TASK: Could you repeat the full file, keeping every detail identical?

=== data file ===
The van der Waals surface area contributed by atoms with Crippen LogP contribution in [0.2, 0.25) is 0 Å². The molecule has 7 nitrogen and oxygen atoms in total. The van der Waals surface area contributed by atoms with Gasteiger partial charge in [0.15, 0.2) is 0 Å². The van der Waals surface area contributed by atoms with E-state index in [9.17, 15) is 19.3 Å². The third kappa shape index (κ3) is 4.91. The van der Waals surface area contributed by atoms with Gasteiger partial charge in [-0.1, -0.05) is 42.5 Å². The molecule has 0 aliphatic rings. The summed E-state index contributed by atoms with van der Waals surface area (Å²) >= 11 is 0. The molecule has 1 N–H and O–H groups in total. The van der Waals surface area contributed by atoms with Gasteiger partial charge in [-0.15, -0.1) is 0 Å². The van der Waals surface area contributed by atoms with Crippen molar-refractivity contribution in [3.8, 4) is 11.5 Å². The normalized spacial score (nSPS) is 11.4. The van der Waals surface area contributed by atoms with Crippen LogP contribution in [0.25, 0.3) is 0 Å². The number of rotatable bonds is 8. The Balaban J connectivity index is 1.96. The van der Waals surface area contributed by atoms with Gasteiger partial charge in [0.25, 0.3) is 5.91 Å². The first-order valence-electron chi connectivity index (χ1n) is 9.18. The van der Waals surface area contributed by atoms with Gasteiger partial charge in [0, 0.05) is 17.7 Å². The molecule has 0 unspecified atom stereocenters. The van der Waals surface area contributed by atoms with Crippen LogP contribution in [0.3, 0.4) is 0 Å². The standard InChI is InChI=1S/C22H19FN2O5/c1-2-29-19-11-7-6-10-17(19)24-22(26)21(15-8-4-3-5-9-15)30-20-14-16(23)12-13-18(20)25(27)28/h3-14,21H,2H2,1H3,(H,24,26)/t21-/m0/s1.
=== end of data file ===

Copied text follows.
The van der Waals surface area contributed by atoms with Crippen LogP contribution in [0.2, 0.25) is 0 Å². The molecule has 7 nitrogen and oxygen atoms in total. The van der Waals surface area contributed by atoms with Gasteiger partial charge in [0.15, 0.2) is 0 Å². The van der Waals surface area contributed by atoms with E-state index in [9.17, 15) is 19.3 Å². The third kappa shape index (κ3) is 4.91. The van der Waals surface area contributed by atoms with Gasteiger partial charge in [-0.1, -0.05) is 42.5 Å². The molecule has 0 aliphatic rings. The summed E-state index contributed by atoms with van der Waals surface area (Å²) >= 11 is 0. The molecule has 1 N–H and O–H groups in total. The van der Waals surface area contributed by atoms with Gasteiger partial charge in [-0.15, -0.1) is 0 Å². The van der Waals surface area contributed by atoms with Crippen molar-refractivity contribution in [3.8, 4) is 11.5 Å². The normalized spacial score (nSPS) is 11.4. The van der Waals surface area contributed by atoms with Crippen LogP contribution in [0.25, 0.3) is 0 Å². The number of rotatable bonds is 8. The Balaban J connectivity index is 1.96. The van der Waals surface area contributed by atoms with Gasteiger partial charge in [0.25, 0.3) is 5.91 Å². The first-order valence-electron chi connectivity index (χ1n) is 9.18. The van der Waals surface area contributed by atoms with Gasteiger partial charge in [0, 0.05) is 17.7 Å². The molecule has 0 unspecified atom stereocenters. The van der Waals surface area contributed by atoms with Crippen LogP contribution in [0.3, 0.4) is 0 Å². The standard InChI is InChI=1S/C22H19FN2O5/c1-2-29-19-11-7-6-10-17(19)24-22(26)21(15-8-4-3-5-9-15)30-20-14-16(23)12-13-18(20)25(27)28/h3-14,21H,2H2,1H3,(H,24,26)/t21-/m0/s1.